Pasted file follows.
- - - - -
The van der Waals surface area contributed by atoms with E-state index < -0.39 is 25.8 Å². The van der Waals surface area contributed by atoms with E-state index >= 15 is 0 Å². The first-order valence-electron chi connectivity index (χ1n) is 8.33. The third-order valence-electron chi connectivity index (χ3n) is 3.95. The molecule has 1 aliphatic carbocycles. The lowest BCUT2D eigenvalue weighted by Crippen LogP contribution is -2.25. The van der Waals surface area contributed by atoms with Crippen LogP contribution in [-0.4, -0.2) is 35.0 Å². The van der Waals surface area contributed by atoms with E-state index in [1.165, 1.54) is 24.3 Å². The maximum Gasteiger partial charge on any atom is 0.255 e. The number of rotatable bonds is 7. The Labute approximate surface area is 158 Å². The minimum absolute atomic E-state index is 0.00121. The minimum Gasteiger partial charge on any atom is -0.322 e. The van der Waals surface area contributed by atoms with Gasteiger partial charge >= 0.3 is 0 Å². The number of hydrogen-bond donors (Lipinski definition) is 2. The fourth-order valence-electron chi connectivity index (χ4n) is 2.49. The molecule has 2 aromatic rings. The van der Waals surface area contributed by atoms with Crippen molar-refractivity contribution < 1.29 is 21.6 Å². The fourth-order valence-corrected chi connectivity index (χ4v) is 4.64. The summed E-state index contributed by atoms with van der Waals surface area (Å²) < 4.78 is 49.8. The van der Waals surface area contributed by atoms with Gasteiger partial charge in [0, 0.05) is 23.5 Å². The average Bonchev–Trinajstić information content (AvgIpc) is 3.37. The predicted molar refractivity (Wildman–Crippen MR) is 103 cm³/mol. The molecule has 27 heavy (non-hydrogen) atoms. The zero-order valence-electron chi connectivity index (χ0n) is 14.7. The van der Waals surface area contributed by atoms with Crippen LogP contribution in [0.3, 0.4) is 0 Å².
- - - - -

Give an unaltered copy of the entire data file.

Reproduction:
The van der Waals surface area contributed by atoms with E-state index < -0.39 is 25.8 Å². The van der Waals surface area contributed by atoms with E-state index >= 15 is 0 Å². The first-order valence-electron chi connectivity index (χ1n) is 8.33. The third-order valence-electron chi connectivity index (χ3n) is 3.95. The molecule has 1 aliphatic carbocycles. The lowest BCUT2D eigenvalue weighted by Crippen LogP contribution is -2.25. The van der Waals surface area contributed by atoms with Crippen LogP contribution in [-0.4, -0.2) is 35.0 Å². The van der Waals surface area contributed by atoms with E-state index in [1.165, 1.54) is 24.3 Å². The maximum Gasteiger partial charge on any atom is 0.255 e. The number of rotatable bonds is 7. The Labute approximate surface area is 158 Å². The minimum absolute atomic E-state index is 0.00121. The minimum Gasteiger partial charge on any atom is -0.322 e. The van der Waals surface area contributed by atoms with Gasteiger partial charge >= 0.3 is 0 Å². The number of hydrogen-bond donors (Lipinski definition) is 2. The fourth-order valence-electron chi connectivity index (χ4n) is 2.49. The molecule has 2 aromatic rings. The van der Waals surface area contributed by atoms with Crippen molar-refractivity contribution < 1.29 is 21.6 Å². The fourth-order valence-corrected chi connectivity index (χ4v) is 4.64. The summed E-state index contributed by atoms with van der Waals surface area (Å²) < 4.78 is 49.8. The van der Waals surface area contributed by atoms with Gasteiger partial charge in [0, 0.05) is 23.5 Å². The average Bonchev–Trinajstić information content (AvgIpc) is 3.37. The predicted molar refractivity (Wildman–Crippen MR) is 103 cm³/mol. The molecule has 27 heavy (non-hydrogen) atoms. The zero-order valence-electron chi connectivity index (χ0n) is 14.7. The van der Waals surface area contributed by atoms with Crippen LogP contribution in [0.3, 0.4) is 0 Å².